As a result, the companies told the Journal that some customers have chosen to take their business to foreign suppliers that use cheaper materials that eschew tariffs.

The tariffs, originally announced in March and put into place Friday, have benefited U.S. steel manufacturers. But the firms that rely on steel and aluminum to make various products are concerned that higher prices will continue to drive their customers to do business abroad.

http://thehill.com/policy/finance/390405-some-us-companies-say-trumps-steel-tariffs-are-already-hurting-their-business

  • Downvote 1

Share this post


Link to post
Share on other sites

In a fair world wouldn't nation's at least have a path with benchmarks that work towards a balance of trade? Leaders should be judged by the ability to not only make balanced trade possible but as normal operating procedure.

  • Upvote 1

Share this post


Link to post
Share on other sites

I have to side with POTUs, et al as in my lifetime, I have witnessed dozens of steel manufactures, not fabricators, simply go out of business due to cheap foreign "competition" that is usually state subsidized. Why would any country subsidize their steel making processes? Simple, national security and economic gain. There is the Jones Act, which protects American shipbuilders, which has not done much over the decades, but at least it is there. Black Flag and Liberian type origins for cheaper costs has significant negative economic and national security concerns. Another example is due to onerous eco rules this country has almost no Rare Earth Mining occurring, thereby surrendering the manufacture of dozens of vital minerals to China mostly, who has almost no eco protections for their citizens and workers.  Such REM are critical for everything from cell phones to satellites, and in fact, every ridiculous Prius has 32 lbs of REM and none of such comes from America, but almost all from a country that has the largest standing army in the world that are all trained to kill Americans (China). We have plenty of capable mines, but zero ability to commercially produce. Think there is a pattern here?

  • Like 1

Share this post


Link to post
Share on other sites

I believe all of GA's posts above are off the topic. He has used articles that, liberal views as they are, simply do not address the making of steel and aluminum, but the fabrication of diverse products made from steel and aluminum. That is the trope that Anti-Trump on everything hecklers use to malign his trade policy, but does not go to the actual reason for the tariffs. If GA can focus on actual steel and aluminum production, which in the oil industry, there is maybe one left for making tubulars, then that would be more productive. If a price of a can for soda goes up by half a penny, so what? If our steel industry actually becomes a real industry again, then that is yuge!!! If you cannot make your own steel, you are doing a disservice to future generations and your national security. This is really not rocket science and using progressive hate Trump articles, including some in the WSJ, does not contribute to understanding the issues.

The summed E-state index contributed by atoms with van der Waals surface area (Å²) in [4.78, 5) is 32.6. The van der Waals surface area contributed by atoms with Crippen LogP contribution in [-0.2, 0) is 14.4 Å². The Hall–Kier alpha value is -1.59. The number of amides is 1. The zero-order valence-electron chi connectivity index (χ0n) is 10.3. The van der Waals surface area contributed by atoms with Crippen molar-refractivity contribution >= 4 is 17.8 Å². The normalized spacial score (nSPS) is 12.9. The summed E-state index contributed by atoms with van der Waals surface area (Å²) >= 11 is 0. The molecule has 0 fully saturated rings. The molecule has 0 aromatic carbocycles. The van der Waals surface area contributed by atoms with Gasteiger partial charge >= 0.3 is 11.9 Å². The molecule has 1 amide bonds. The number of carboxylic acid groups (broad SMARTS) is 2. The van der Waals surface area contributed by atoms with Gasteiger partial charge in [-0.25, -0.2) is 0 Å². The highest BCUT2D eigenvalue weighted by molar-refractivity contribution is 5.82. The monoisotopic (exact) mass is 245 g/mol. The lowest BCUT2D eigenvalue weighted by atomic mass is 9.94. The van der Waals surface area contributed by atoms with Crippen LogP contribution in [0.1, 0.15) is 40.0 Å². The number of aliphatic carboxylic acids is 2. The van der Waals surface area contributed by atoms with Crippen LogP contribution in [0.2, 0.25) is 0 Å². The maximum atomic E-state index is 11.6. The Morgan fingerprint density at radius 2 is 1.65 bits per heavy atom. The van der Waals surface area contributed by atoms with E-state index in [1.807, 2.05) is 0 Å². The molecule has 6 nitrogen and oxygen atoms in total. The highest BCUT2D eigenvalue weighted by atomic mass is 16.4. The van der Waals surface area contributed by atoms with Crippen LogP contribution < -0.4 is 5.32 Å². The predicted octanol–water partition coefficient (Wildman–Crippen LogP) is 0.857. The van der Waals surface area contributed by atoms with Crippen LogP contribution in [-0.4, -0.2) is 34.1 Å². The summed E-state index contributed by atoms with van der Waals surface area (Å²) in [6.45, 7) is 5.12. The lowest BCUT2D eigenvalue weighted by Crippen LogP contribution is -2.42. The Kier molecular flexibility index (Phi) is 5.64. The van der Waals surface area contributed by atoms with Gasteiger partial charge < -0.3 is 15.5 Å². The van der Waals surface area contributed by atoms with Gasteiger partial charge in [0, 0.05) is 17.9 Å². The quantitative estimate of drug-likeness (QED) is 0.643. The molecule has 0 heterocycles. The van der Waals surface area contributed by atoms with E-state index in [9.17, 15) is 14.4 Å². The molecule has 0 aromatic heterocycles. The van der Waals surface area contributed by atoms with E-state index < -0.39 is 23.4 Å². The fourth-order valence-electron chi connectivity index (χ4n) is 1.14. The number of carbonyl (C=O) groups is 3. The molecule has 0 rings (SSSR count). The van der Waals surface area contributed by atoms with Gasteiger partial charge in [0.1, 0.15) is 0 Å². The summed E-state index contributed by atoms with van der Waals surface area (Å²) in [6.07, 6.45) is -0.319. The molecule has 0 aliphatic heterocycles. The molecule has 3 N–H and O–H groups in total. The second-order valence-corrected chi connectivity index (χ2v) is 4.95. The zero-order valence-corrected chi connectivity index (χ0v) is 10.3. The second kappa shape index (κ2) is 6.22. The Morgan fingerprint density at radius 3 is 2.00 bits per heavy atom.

• Like 1

Share this post


Link to post
Share on other sites

3 hours ago, Stephen T. Harris, CPL said:

I believe all of GA's posts above are off the topic. He has used articles that, liberal views as they are, simply do not address the making of steel and aluminum, but the fabrication of diverse products made from steel and aluminum. That is the trope that Anti-Trump on everything hecklers use to malign his trade policy, but does not go to the actual reason for the tariffs. If GA can focus on actual steel and aluminum production, which in the oil industry, there is maybe one left for making tubulars, then that would be more productive. If a price of a can for soda goes up by half a penny, so what? If our steel industry actually becomes a real industry again, then that is yuge!!! If you cannot make your own steel, you are doing a disservice to future generations and your national security. This is really not rocket science and using progressive hate Trump articles, including some in the WSJ, does not contribute to understanding the issues.